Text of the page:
By Charlize Althea Garcia, Dec. 13, 2022
The Los Angeles Philharmonic, led by conductor Gustavo Gimeno, played pieces from Coll, Saint-Saëns and Shostakovich on Nov. 26.
“Aqua Cinerea,” or “ashen water,” was the first piece played and composed by Francisco Coll. This composition was his first orchestral work composed when he was only 19 years old. It’s title, eliciting a poetical theme, informs the audience to envisage the piece.
Whether its ash falling into the ocean or an ocean full of ash, Coll paints a picture of angst, with splashing notes of calamity.
Much like an Op Art piece, he creates an illusion with the music. In the beginning there is a sense of wonderment, but as we go further along, the mood shifts to an overcast of darkness that portends to obscurity. Cacophony surges as we near the end. It was a short moment of retained chaos that left me simultaneously sated and ungratified with its withholding of an ending.
“Aqua Cinerea,” unlike some contemporary pieces, had a structure to grasp as a listener. It wasn’t a feeling I was trying to understand but a coherent story or picture; and the title made it easier. I wasn’t getting lost in the jumps within the composition nor was there a colossal number of questions of the composer’s choices in both instrumentation and music. Coll was able to implement subjectivity but also have his direction evident throughout the piece.
Camille Saint-Saëns’s “Piano Concerto No. 5, Op. 103 in F Major (Egyptian)” was played next. It was the complete antithesis to the first piece while maintaining the same feeling of a poetical theme. Saint-Saëns’s, in his works, evokes a sensation of being told a story; the “Egyptian” did not fail to deliver. Though the piece was inspired by a trip to Northern Africa, the first movement aligns itself with western classical tradition, maybe the composer hasn’t left the French countryside yet within this movement and is making his attempts to dock the boat. The second movement better exemplifies the title with the lyric melody being an authentic Nubian song. This doesn’t last long as the journey returns to the familiarity of Saint-Saëns’s buoyancy in the third movement. Javier Perianes, the piano soloist, demonstrated a fine performance alongside the symphonic orchestra.
The last piece heard was Dmitri Shostakovich’s “Symphony No. 5.” Pertinent to the first piece, the composition displayed a menacing air that shook the concert hall. It had an impression of dramatic apprehension. Unlike Saint-Saëns’s romantic approach to his pieces, Shostakovich expresses his emotions and the poetical theme as if it were an elegy. But like Saint-Saëns’s, there is a sophistication that follows him and exudes through his work but it’s quiet and somber.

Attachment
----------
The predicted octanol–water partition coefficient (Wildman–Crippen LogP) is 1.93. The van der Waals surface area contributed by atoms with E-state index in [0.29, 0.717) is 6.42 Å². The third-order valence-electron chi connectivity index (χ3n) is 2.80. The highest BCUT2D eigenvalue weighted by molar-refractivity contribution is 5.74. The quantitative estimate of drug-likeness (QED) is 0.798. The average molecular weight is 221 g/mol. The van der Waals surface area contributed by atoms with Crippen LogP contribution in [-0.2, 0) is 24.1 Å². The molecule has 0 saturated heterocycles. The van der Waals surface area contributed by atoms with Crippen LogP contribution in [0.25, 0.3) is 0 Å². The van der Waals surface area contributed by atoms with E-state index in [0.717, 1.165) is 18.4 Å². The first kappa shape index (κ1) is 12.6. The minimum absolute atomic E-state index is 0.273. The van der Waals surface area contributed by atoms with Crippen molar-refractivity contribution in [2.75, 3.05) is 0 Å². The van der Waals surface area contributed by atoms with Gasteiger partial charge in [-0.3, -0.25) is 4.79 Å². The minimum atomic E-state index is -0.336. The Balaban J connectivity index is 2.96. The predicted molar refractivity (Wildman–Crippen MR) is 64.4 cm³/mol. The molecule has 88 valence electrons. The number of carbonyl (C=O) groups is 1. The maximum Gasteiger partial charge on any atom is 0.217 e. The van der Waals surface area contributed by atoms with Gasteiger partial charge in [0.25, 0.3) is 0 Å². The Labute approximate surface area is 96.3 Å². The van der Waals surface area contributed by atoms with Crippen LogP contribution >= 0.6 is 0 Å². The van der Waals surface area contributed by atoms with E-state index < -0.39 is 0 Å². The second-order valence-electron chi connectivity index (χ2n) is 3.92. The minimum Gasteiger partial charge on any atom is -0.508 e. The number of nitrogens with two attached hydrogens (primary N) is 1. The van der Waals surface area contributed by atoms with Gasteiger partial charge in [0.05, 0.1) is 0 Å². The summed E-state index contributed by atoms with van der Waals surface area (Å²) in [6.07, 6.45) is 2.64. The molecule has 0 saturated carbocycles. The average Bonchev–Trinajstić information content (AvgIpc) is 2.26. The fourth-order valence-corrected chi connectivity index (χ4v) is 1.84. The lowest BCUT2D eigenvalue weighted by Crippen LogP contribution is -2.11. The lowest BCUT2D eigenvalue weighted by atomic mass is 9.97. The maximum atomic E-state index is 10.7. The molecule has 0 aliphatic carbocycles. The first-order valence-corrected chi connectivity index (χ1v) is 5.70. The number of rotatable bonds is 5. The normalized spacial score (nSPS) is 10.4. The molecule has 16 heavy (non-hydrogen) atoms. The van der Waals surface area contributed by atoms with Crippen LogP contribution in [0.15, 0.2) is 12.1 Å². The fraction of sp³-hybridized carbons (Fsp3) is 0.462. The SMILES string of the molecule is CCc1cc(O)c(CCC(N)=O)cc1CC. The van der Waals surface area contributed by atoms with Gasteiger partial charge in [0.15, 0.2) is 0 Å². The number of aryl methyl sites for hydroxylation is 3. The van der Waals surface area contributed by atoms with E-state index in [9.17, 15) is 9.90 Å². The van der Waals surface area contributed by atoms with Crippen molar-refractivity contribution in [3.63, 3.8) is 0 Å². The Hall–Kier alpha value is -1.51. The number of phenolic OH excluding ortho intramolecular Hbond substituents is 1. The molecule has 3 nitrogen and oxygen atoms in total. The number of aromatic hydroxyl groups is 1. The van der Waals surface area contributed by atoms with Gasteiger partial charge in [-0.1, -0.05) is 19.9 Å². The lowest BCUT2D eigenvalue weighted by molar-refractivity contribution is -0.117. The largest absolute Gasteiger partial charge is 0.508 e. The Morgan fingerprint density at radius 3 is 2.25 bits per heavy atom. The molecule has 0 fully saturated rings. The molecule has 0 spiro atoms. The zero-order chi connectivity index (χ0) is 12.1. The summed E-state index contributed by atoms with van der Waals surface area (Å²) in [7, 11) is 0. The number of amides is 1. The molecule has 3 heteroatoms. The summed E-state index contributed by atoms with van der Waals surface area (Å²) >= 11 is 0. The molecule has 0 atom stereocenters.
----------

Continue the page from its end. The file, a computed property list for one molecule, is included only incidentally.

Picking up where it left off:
“Symphony No. 5,” from the first movement to the last, had my ears and eyes glued to the symphonic orchestra. There wasn’t a moment where my attention preoccupied itself with irksome audience coughers or the yawns of the high-browed audience; my absolute full attention was given to the composer. From the shrieks of the brass and woodwinds to the gloomy majesty of the strings, the composer succeeds to make an audience affectionate towards the darkness of this piece. There were distinct phrases in which that agency was evident. The first movement, we enter solemnity; the second movement, we continue to jollity with a scherzo; the third movement, we near the end with sobriety; the fourth movement, we end with fanfare.
The LA Philharmonic under the direction of Gimeno performed each piece with a narrative purpose. The orchestra exemplified the most ideal form of a medium from storyteller to the audience through their mastery and allure of a performance.
Feature image courtesy of the LA Philharmonic
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